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Moi-era MP fights KPCU over Nairobi building rent deal

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Economy

Moi-era MP fights KPCU over Nairobi building rent deal


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Wakulima House. FILE PHOTO | NMG

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Summary

  • In his application, the politician turned-businessman claimed that he first leased the building in 2015 and was planning to transform the facility—which also houses coffee mills — into a business centre.
  • He said the lease was later extended in 2018 but New KPCU Company Ltd refused to hand over to him the agreed portion of the building estimated to be 187,000 square metres.
  • Mr Ahmed further claimed that his company Woolwich Properties (K) Ltd had obtained Sh646million funding, part of which had already been invested in the refurbishment of the building.

A Moi-era Member of Parliament has suffered a setback in his bid to take over part of the iconic State-owned Wakulima House in downtown Nairobi on lease terms.

High Court judge John Mativo Wednesday dismissed an application by Arale Hassan Ahmed, a former MP for Wajir South Constituency, seeking to enforce a lease agreement signed with the defunct Kenya Planters Co-operative Union (KPCU), now New KPCU, to run businesses in part of the building on Haile Selassie Avenue.

In his application, the politician turned-businessman claimed that he first leased the building in 2015 and was planning to transform the facility—which also houses coffee mills — into a business centre.

He said the lease was later extended in 2018 but New KPCU Company Ltd refused to hand over to him the agreed portion of the building estimated to be 187,000 square metres.

Mr Ahmed further claimed that his company Woolwich Properties (K) Ltd had obtained Sh646million funding, part of which had already been invested in the refurbishment of the building.

The former Kanu MP also said third parties had invested Sh250 million in the project and urged the court to intervene and stop New KPCU from breaching the lease contract which was allegedly extended in 2018 for a period of 25 years with a grace period of two years following negotiations.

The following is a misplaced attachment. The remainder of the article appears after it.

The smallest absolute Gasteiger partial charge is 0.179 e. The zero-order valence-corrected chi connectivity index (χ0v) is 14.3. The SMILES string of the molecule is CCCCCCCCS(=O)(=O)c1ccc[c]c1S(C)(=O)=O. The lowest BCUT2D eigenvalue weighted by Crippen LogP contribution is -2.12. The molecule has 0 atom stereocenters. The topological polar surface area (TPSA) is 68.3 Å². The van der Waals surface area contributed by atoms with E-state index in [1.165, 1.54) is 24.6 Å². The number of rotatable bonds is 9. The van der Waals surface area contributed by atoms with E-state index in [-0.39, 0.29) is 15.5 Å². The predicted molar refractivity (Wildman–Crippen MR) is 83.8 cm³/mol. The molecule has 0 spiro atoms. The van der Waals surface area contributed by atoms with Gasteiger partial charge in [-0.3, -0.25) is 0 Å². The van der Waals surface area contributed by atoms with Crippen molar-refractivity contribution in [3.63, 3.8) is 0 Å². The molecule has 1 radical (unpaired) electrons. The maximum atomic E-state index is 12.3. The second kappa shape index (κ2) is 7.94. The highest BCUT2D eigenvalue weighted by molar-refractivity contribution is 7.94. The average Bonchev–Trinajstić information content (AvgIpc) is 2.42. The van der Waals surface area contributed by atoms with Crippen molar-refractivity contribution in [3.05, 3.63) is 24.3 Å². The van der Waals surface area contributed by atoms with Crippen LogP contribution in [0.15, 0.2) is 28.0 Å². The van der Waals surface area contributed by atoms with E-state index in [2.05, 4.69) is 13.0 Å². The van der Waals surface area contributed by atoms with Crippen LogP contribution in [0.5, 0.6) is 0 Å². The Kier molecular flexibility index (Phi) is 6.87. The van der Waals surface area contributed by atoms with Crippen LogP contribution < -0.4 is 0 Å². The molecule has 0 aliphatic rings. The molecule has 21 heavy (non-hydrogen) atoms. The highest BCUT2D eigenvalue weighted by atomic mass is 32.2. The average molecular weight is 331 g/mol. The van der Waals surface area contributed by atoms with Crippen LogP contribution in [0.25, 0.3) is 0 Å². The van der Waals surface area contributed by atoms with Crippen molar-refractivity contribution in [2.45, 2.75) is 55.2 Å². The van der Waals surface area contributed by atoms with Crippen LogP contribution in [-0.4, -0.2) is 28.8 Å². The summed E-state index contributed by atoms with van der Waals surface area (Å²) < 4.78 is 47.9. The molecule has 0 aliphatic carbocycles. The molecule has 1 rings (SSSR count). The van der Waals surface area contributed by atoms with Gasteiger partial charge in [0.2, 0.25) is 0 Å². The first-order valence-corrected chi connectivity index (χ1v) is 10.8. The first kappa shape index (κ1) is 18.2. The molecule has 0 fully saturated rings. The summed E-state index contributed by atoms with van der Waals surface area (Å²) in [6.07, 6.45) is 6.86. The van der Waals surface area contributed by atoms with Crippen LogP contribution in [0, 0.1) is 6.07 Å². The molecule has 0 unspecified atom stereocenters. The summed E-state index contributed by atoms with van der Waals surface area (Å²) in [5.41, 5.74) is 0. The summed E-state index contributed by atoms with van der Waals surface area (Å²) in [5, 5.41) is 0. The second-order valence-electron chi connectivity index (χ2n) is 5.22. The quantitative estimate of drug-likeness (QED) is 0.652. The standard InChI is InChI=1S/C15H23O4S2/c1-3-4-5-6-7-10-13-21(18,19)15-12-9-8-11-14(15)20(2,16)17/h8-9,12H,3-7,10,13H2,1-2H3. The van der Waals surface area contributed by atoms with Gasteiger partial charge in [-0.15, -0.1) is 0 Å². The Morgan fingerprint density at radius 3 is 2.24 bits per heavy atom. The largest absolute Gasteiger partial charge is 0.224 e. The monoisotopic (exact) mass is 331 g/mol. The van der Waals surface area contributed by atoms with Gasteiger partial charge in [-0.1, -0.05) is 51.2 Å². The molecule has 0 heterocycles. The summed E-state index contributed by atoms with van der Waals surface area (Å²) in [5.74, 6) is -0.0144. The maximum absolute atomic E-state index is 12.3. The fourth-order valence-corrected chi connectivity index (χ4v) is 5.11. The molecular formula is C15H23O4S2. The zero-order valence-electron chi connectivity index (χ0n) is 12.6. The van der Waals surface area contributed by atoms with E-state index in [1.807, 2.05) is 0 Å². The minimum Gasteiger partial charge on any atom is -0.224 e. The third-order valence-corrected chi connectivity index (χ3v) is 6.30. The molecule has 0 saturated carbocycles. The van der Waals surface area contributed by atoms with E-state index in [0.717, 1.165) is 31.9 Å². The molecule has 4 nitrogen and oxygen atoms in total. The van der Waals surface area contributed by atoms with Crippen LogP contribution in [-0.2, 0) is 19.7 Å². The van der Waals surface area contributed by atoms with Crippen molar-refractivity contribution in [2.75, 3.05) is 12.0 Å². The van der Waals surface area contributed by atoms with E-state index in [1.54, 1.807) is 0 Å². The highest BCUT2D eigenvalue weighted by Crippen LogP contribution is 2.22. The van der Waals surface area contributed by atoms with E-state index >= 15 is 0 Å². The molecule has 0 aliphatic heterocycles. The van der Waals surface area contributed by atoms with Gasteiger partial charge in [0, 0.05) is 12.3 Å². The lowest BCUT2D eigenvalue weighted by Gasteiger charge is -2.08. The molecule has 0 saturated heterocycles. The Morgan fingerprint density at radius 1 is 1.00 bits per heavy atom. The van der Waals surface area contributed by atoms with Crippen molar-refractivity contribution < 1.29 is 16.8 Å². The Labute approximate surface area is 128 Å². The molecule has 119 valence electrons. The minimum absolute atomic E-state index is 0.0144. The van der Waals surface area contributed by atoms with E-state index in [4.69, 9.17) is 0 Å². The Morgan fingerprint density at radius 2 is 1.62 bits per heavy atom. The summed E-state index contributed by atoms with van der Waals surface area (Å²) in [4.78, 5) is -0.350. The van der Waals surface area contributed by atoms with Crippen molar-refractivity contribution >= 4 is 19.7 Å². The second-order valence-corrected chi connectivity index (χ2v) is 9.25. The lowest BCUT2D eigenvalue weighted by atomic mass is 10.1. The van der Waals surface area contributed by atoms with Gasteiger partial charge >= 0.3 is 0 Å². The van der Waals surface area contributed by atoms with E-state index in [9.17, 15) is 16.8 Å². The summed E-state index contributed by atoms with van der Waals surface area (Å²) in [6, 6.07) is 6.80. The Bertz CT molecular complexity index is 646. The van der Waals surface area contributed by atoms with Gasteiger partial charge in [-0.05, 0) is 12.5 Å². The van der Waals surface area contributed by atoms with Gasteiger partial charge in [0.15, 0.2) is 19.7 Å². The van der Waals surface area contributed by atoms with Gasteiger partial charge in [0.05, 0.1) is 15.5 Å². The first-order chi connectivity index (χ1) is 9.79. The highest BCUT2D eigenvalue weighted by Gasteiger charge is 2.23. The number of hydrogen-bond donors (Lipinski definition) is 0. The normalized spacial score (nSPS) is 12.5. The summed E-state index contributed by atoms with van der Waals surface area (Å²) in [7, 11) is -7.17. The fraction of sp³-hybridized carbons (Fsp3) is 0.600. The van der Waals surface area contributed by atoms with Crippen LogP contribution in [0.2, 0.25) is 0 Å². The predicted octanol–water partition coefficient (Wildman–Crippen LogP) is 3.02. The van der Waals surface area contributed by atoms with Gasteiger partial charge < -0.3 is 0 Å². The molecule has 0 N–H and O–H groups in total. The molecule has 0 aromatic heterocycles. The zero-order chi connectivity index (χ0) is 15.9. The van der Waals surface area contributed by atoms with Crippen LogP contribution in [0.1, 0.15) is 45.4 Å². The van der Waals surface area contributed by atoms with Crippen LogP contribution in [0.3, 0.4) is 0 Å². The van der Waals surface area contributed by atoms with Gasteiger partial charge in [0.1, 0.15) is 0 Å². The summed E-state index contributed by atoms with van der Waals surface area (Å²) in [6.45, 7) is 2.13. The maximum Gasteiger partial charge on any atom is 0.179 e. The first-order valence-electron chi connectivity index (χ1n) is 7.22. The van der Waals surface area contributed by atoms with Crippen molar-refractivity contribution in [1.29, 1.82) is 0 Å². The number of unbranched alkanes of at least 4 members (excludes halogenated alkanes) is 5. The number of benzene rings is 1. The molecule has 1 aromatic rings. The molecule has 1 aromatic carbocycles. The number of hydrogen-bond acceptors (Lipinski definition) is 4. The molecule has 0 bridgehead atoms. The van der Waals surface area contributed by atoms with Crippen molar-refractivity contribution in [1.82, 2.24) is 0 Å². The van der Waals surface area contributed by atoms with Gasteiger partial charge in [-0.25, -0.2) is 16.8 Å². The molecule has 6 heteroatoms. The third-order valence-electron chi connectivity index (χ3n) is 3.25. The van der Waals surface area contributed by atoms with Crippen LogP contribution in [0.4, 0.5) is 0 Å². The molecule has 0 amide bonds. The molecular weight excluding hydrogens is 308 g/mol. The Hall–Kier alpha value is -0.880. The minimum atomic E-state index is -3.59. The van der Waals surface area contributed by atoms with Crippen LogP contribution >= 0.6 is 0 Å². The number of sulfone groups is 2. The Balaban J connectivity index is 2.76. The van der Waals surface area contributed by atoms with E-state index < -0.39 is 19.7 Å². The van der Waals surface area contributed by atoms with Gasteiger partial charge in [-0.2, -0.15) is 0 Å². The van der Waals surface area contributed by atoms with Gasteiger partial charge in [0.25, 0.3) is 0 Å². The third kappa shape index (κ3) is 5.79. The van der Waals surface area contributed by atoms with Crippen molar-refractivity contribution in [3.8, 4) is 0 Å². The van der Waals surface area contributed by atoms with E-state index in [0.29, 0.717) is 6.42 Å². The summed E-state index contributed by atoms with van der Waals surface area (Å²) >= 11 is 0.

In response to the businessman’s application, New KPCU Company, however, said the businessman did not have consent to transform the building into “an ultra-modern city”.

The company’s acting manager, Angeline Ndambuki, said the Finance ministry had prohibited any developments near the railway line—which passed adjacent to the hind side of the building.

She further said there were no board minutes to support the alleged lease agreement and that the new management was not aware of the contract because New KPCU Company was not in existence in 2018 when the agreement was signed.

Ms Ndambuki also claimed that the businessman was not paying rent despite having leased and rented the premises to other persons.

From the schedule of creditors, he has an outstanding debt of Sh90 million, which amount KPCU liquidators are yet to recover.

Ms Ndambuki told the court that with the appointment of the liquidator, all engagements, undertakings and dealings with the assets of the KPCU Ltd were stopped unless with the express consent and permission of the liquidator.

While dismissing the former MP’s application, Justice Mativo said Woolwich Properties (K) Ltd, failed to justify its quest for an injunction to compel the New KPCU from implementing the lease or signing similar deals with other parties.

“The facts before me do not satisfy the tests for granting a mandatory injunction. Similarly, the applicant has not demonstrated a prima facie case with a likelihood of success,” the judge said.

Justice Mativo further said the businessman did not stand a risk of losing his investment should he successfully sue New KPCU for breach of contract.

“It has not been shown that there is a real risk that the loss may never be recovered. Differently put, the applicant’s claim can be compensated by way of damages, hence it cannot suffer irreparable harm,” the Judge said.

The Wakulima House building g currently attracts a monthly rent of Sh60 per square feet and a service charge of Sh20 per square feet.



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